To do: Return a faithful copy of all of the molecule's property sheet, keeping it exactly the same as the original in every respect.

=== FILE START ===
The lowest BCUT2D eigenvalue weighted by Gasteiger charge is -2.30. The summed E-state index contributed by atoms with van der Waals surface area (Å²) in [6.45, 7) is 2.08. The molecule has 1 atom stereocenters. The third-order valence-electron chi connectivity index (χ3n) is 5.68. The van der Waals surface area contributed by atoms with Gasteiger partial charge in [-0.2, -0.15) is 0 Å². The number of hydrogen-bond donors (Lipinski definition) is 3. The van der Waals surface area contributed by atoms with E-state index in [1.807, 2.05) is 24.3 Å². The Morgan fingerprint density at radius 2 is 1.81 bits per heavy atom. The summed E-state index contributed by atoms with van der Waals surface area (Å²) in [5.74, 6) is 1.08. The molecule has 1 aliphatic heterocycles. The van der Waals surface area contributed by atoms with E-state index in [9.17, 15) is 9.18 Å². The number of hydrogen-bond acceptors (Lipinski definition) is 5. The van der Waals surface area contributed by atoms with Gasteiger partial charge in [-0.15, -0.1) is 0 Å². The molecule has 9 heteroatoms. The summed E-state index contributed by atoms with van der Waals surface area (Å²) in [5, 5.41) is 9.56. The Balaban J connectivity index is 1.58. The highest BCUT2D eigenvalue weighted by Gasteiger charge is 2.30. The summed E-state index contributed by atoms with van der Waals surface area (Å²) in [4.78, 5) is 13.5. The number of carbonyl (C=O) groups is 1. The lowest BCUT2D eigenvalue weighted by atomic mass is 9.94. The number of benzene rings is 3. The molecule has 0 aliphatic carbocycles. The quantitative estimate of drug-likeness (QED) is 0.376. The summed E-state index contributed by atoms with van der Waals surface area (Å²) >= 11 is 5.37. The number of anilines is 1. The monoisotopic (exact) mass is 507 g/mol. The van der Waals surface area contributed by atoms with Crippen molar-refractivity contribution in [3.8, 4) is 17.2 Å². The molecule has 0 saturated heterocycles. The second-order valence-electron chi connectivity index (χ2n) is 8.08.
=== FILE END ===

The lowest BCUT2D eigenvalue weighted by Gasteiger charge is -2.30. The summed E-state index contributed by atoms with van der Waals surface area (Å²) in [6.45, 7) is 2.08. The molecule has 1 atom stereocenters. The third-order valence-electron chi connectivity index (χ3n) is 5.68. The van der Waals surface area contributed by atoms with Gasteiger partial charge in [-0.2, -0.15) is 0 Å². The number of hydrogen-bond donors (Lipinski definition) is 3. The van der Waals surface area contributed by atoms with E-state index in [1.807, 2.05) is 24.3 Å². The Morgan fingerprint density at radius 2 is 1.81 bits per heavy atom. The summed E-state index contributed by atoms with van der Waals surface area (Å²) in [5.74, 6) is 1.08. The molecule has 1 aliphatic heterocycles. The van der Waals surface area contributed by atoms with E-state index in [9.17, 15) is 9.18 Å². The number of hydrogen-bond acceptors (Lipinski definition) is 5. The van der Waals surface area contributed by atoms with Gasteiger partial charge in [-0.15, -0.1) is 0 Å². The molecule has 9 heteroatoms. The summed E-state index contributed by atoms with van der Waals surface area (Å²) in [5, 5.41) is 9.56. The Balaban J connectivity index is 1.58. The highest BCUT2D eigenvalue weighted by Gasteiger charge is 2.30. The summed E-state index contributed by atoms with van der Waals surface area (Å²) in [4.78, 5) is 13.5. The number of carbonyl (C=O) groups is 1. The lowest BCUT2D eigenvalue weighted by atomic mass is 9.94. The number of benzene rings is 3. The molecule has 0 aliphatic carbocycles. The quantitative estimate of drug-likeness (QED) is 0.376. The summed E-state index contributed by atoms with van der Waals surface area (Å²) >= 11 is 5.37. The number of anilines is 1. The monoisotopic (exact) mass is 507 g/mol. The van der Waals surface area contributed by atoms with Crippen molar-refractivity contribution in [3.8, 4) is 17.2 Å². The molecule has 0 saturated heterocycles. The second-order valence-electron chi connectivity index (χ2n) is 8.08.